When TuneAir bought AirAsia in 2001 for the token price of RM1, it took over the ailing airline’s two aircraft and debts of RM40 million. After seven months in operation, the budget carrier managed to repay all its debts and make a profit of RM19.4 million. In June 2002, its profit had ballooned to RM30 million. By the end of that year, its fleet had expanded to 10 Boeing 737 aircraft and flown some three million passengers. In November, it formed a joint-venture airline with Thailand’s Shin Corp to operate flights to Thailand. The maiden flight from Kuala Lumpur to Phuket took off on Dec 8.

The Air Asia business model slashed fares on heavily traveled routes, turned around planes much faster than before and stopped serving complimentary food and drinks. Eliminating meals meant that the normal complement of cabin crew could be cut from six to three. And in order to keep the planes in the air more, the flights were expected to spend only 25 minutes on the ground at one time. If passengers are late, they will simply forfeit their tickets. Air Asia was not going to wait. Within a period of four years, the airline had a thriving business, had grown from a modest two planes to 28 in its current fleet, and operates over 100 domestic and international flights daily.

Air Asia’s growing popularity among travelers has compelled full-service carrier,, to scramble for a slice of the budget-flying share themselves. Singapore Airlines (SIA) is setting up Tiger Airways, and Thai Airways International is in talks with potential partners for a similar venture. Australia’s Qantas Airways has announced Jetstar, an attempt to take on British entrepreneur Richard Branson’s Virgin Blue, which commands about a third of the domestic flight market in Australia. Meanwhile, Singapore-based ValueAir, set up by a former SIA executive, has started flying in 2004. All of a sudden, it seemed that a man’s childhood dream has shaken and changed the airline industry across the region.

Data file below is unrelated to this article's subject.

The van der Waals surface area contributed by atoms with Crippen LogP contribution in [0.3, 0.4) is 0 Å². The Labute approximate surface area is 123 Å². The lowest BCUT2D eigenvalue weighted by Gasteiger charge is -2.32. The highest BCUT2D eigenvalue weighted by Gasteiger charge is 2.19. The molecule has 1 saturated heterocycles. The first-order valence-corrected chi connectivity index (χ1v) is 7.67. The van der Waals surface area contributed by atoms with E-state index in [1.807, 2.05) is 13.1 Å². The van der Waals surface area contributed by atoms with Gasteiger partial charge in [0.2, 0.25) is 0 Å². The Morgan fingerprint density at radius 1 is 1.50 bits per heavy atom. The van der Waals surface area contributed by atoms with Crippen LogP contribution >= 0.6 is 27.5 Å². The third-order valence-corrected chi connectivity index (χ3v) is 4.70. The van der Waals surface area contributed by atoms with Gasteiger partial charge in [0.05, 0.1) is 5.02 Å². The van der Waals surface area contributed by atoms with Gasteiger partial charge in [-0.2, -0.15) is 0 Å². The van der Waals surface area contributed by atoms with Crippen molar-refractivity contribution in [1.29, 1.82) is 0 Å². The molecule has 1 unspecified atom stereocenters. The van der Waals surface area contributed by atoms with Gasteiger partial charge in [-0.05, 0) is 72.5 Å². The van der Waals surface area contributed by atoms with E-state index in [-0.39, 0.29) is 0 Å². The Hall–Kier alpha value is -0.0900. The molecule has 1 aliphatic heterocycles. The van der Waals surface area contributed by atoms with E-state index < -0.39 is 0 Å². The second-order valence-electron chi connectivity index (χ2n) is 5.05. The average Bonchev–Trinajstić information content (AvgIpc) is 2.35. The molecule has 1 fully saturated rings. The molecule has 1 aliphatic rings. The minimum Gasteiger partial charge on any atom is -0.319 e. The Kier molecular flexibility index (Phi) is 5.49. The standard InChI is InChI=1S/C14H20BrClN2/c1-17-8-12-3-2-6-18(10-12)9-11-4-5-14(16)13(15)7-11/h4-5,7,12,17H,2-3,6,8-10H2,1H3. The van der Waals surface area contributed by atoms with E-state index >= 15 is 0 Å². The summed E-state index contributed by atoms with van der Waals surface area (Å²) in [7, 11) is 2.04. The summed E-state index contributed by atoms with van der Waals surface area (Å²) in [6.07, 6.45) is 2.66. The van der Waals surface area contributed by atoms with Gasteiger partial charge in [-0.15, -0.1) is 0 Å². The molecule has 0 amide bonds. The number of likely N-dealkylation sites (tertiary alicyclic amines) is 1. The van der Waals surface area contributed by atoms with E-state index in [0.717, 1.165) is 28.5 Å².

People may hate him for he speaks his mind. But what he has done is to wake up everyone from their complacency. His low-cost carriers have also become a boon to tourism for destination countries. To consumers, Tony has reversed decades of brainwashing that air travel necessarily has to be costly. No wonder, Malaysian travelers welcomed its cheap tickets with open arms from day one. Two years after its inception, the new airline was laughing its way to the bank and spreading its wings across the region.

Air Asia was named Asia Pacific Low Cost Airline of the Year 2004 by Centre for Asia Pacific Aviation (CAPA) Air Asia. The airline also clinched the prestigious Euro money award for Asia Best Managed Company in the Airlines & Aviation Sector and Air Transport World’s Market Leadership Award at the recent 2005 Airline Achievement Awards.

If today, people complain that a $300 return ticket to Hong Kong is expensive, clearly, the bar for what constitutes value-for-money has been raised. And, all the credit for that goes to Tony. Since he started the Airline, he has received a lot of letters from people saying that he has inspired them, that they are going to try something different.”That is the biggest kick I get out of this whole thing,” says the high-flier.

Tony Fernandes – “Now Everyone Can Fly”